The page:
Commemorative shield ‘Victor of the Plague’

Made by Berthold, Henry in Sydney, New South Wales, Australia, 1900.

This shield was presented to George McCredie on 19 October 1900 at a ceremony at the Australia Hotel. The premier, Sir William Lyne, made the presentation on behalf of the citizens of Sydney ‘in recognition of the patriotic and effective manner in which he carried out his duties when in charge of the operations for stamping out the plague’. Mr McCredie, he said, had been ‘accused of disregarding the consideration of the economy, but the emergency precluded due regard being paid to the economy. T...

Summary

Object No.

99/131/1

Physical Description

Commemorative shield, George McCredie 'Victor of the Plague', wood / silver, made by Henry Berthold, Sydney, New South Wales, 1900

Oval shaped shield with a carved wooden frame in a scrolled foliate design. Seven silver plaques are mounted on the outside of the frame and in the top centre is a sculpted head of George McCredie with a ribbon-shaped band of metal underneath. In the middle of the wooden frame is an oval piece of brown fabric with a raised central shield, also made of silver. The central shield has carved silver waratah flowers on each side with a foliate design below and flannel flowers at base. Underneath this are shamrocks, roses and thistles in relief, as well as fern leaves which rise out of them. The ferns encircle the inscription with a pair of cornucopia on either side. On the back of the shield is a carved piece of wood attached by a metal hinge, which enables the shield to stand. A small section of the stand has broken off and accompanies the object in an airtight bag.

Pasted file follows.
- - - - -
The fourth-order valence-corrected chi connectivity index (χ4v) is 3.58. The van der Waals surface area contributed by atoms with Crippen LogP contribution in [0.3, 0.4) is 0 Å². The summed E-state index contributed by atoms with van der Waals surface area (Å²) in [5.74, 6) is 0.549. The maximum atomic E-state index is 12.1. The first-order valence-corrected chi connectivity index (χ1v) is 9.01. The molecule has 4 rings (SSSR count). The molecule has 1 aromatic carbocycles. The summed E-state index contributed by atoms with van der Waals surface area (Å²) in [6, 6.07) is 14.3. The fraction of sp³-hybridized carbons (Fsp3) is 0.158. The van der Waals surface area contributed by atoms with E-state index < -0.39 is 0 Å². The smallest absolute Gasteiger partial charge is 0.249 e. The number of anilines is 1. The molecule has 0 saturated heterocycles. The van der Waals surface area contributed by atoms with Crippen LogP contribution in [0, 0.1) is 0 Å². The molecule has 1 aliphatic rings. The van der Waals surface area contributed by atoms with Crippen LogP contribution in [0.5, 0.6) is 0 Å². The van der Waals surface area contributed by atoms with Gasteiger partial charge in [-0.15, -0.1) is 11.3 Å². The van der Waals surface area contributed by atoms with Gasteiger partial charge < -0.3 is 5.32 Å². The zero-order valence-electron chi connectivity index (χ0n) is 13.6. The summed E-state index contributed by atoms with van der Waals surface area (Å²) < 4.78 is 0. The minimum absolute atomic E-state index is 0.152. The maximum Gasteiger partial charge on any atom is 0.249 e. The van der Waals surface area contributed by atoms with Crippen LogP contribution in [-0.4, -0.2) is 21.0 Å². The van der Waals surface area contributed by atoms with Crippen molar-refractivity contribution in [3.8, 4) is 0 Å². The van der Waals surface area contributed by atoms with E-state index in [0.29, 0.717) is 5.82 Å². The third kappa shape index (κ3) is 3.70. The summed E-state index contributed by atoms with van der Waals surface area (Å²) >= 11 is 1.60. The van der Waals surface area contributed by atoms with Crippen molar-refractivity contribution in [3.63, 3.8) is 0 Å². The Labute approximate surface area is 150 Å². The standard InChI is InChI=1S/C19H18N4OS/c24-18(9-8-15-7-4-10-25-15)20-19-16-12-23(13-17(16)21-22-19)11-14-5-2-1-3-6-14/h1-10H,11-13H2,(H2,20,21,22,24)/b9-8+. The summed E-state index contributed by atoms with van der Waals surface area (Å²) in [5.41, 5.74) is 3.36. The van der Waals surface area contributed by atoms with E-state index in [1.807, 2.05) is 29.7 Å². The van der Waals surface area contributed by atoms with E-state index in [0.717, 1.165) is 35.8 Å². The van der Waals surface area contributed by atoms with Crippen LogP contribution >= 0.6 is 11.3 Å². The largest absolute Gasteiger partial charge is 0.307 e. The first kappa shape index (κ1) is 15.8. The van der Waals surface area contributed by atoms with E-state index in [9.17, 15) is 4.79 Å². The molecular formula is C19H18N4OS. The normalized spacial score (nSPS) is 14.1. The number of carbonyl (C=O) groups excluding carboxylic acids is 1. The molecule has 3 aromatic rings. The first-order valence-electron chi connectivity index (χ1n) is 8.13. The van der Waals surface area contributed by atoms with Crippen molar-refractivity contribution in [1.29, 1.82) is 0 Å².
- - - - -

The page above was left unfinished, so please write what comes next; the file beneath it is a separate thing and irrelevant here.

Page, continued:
Marks

The very centre of the shield reads '1900 / THIS SHIELD / A DIAMOND CRESCENT, AND A GOLD WATCH & CHAIN, / was Presented to / GEORGE MCCREDIE ESQ.R J.P. / BY / SIR WM. J. LYNE, K.C.M.G. / (PREMIER.) / on behalf of the / CITIZENS OF SYDNEY / in recognition of the / PATRIOTIC AND EFFECTIVE MANNER / in which he carried out his / duties, when in charge of the / operations for stamping out / the Plague, / 19th October 1900.'. On the outside of the shield is 'VICTOR-OF THE-PLAGUE' and seven shields (six of which contain text). They read (from left to right) 'JOHN DYKES, J.P. / MAYOR OF VAUCLUSE, President.'; 'EVAN JONES, / Hon. Treas.'; 'SEMPER PARATUS'; 'W.S.LLOYD, / W.H.BRAINWOOD, / Hon.Secs.'; 'ADVANCE AUSTRALIA' and 'HENRY PATESON, J.P. / THOMAS CLARKE, MLA. / HON.HENRY STUART, M.L.C. / Vice Presidents.'.

Dimensions